Omnious, 2020, photo series & .pdf
Omnious chance encounters with organized spirituality and religion in NYC.
Air Pressure, 2020, photo series
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This is a collection of images I took in the summer of 2019 on a road trip through the United States. My role as a tourist on this trip was a boiled down version of how I had felt my whole time studying in the U.S.
A perpetual outsider, inherently different. I embraced the sentiment and took pictures of scenes that to me captured the feelings of loneliness and isolation I had felt. These pictures balance a line between gloom and vulnerability, a vulnerability that at times is tender, with small signs of something human in seemingly desolate or isolated spaces.
Published in Artfare's Mirror/Image Exhibition.
Syrazy, 2019, photo series
Photos taken in late summer Syracuse, the Rust Belt, 2019. A small American town with a lot of beige carpet and a challenged economy.
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Lana Rhoades, 2018, digital collage
Lana Rhoades is a porn performer born 1996. After receiving unsolicited comments on our resemblance, I looked up her work. This collage is of comments on her videos that speculate on whether she is acting or not, whether the porn is fake or real.
I had been thinking of femininity a performance, Lana Rhoades and other women's acting in porn as the ultimate feminine performance, of woman as object, of woman as her body, as reproductive organs. The images of her tattoo are from different films, and prove her identity is static regardless of acting in different roles.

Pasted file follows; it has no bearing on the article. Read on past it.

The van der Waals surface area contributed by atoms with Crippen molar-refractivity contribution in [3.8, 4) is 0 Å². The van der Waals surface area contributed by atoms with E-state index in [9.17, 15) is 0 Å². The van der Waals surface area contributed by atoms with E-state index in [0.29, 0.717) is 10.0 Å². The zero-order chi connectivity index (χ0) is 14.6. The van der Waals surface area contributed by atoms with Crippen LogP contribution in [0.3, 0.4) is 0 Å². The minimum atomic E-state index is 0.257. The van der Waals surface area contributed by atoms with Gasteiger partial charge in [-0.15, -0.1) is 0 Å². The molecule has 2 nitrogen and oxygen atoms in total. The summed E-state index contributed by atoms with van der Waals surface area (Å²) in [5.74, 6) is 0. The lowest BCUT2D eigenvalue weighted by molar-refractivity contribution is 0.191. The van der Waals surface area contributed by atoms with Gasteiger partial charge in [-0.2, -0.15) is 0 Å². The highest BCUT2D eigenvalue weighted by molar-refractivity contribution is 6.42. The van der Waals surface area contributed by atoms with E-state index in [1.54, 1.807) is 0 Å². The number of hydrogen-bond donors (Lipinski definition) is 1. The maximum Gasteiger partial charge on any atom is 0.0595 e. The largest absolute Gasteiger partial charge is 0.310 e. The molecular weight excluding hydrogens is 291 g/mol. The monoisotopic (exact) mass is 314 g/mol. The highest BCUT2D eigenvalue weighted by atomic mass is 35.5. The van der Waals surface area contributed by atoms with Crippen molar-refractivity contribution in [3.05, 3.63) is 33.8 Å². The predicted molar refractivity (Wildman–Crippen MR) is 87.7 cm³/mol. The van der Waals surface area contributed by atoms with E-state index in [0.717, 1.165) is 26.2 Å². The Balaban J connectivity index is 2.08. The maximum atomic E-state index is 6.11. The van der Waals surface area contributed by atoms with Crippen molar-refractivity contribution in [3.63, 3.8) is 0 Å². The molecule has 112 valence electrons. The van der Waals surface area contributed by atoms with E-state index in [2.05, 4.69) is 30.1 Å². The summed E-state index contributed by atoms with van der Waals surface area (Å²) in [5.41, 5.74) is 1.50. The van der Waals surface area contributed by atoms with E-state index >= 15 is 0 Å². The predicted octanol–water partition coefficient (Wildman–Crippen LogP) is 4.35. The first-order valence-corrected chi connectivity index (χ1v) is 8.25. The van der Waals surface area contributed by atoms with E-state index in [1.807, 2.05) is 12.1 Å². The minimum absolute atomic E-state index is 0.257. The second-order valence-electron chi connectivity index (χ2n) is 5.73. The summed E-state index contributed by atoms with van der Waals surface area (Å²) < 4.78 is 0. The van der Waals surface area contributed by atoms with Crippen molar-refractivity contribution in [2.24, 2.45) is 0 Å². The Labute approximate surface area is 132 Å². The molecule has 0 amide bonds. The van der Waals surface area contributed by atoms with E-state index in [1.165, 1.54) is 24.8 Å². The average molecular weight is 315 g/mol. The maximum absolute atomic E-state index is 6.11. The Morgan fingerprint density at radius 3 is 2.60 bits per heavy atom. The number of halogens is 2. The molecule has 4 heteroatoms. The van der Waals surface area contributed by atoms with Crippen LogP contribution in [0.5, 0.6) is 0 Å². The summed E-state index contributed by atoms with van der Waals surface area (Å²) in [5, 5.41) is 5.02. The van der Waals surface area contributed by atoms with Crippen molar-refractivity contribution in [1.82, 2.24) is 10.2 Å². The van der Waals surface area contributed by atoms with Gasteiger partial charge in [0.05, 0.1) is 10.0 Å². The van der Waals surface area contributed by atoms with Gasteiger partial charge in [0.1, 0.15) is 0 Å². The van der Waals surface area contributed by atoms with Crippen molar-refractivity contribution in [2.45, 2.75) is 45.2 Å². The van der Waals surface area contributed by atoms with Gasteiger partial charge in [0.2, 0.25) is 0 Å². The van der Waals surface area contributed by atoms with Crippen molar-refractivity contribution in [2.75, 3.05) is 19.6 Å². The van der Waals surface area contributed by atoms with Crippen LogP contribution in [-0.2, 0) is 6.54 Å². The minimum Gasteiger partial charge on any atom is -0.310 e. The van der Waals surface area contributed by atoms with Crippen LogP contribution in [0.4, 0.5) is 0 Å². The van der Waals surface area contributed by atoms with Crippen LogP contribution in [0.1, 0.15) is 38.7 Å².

Movement and light in NYC. Bright and blue day
The title of this work is a play on hyperreality and femininity. It’s about how constantly being objectified makes reality feel unreal. The closer I stare in the mirror, the more disconnected I become from reality, the ideal feminine form is so unachievable it borders simulation. The animation is in my likeness, a cyborg.
Audio borrowed from Trisha Paytas<3, who has made a living performing hyperfemininity on Youtube.
The birds are borderless, the birds are fleeting, the birds are free, the birds are alone, in a group, exposed to the weather, transient in nature, the birds remind me of me, of immigrants, emigrants, migrants, of moving from a place to another with the intention to inevitably leave it and stay in flux.
Online comments left on Youtube videos read out loud IRL in lonely spaces. How absurd is our online existence when made visible in the "real" world? Leaving a comment is like screaming something into a ravine. You throw something out without expecting a reply, if something answers back it's usually a reflection of yourself. Work in progress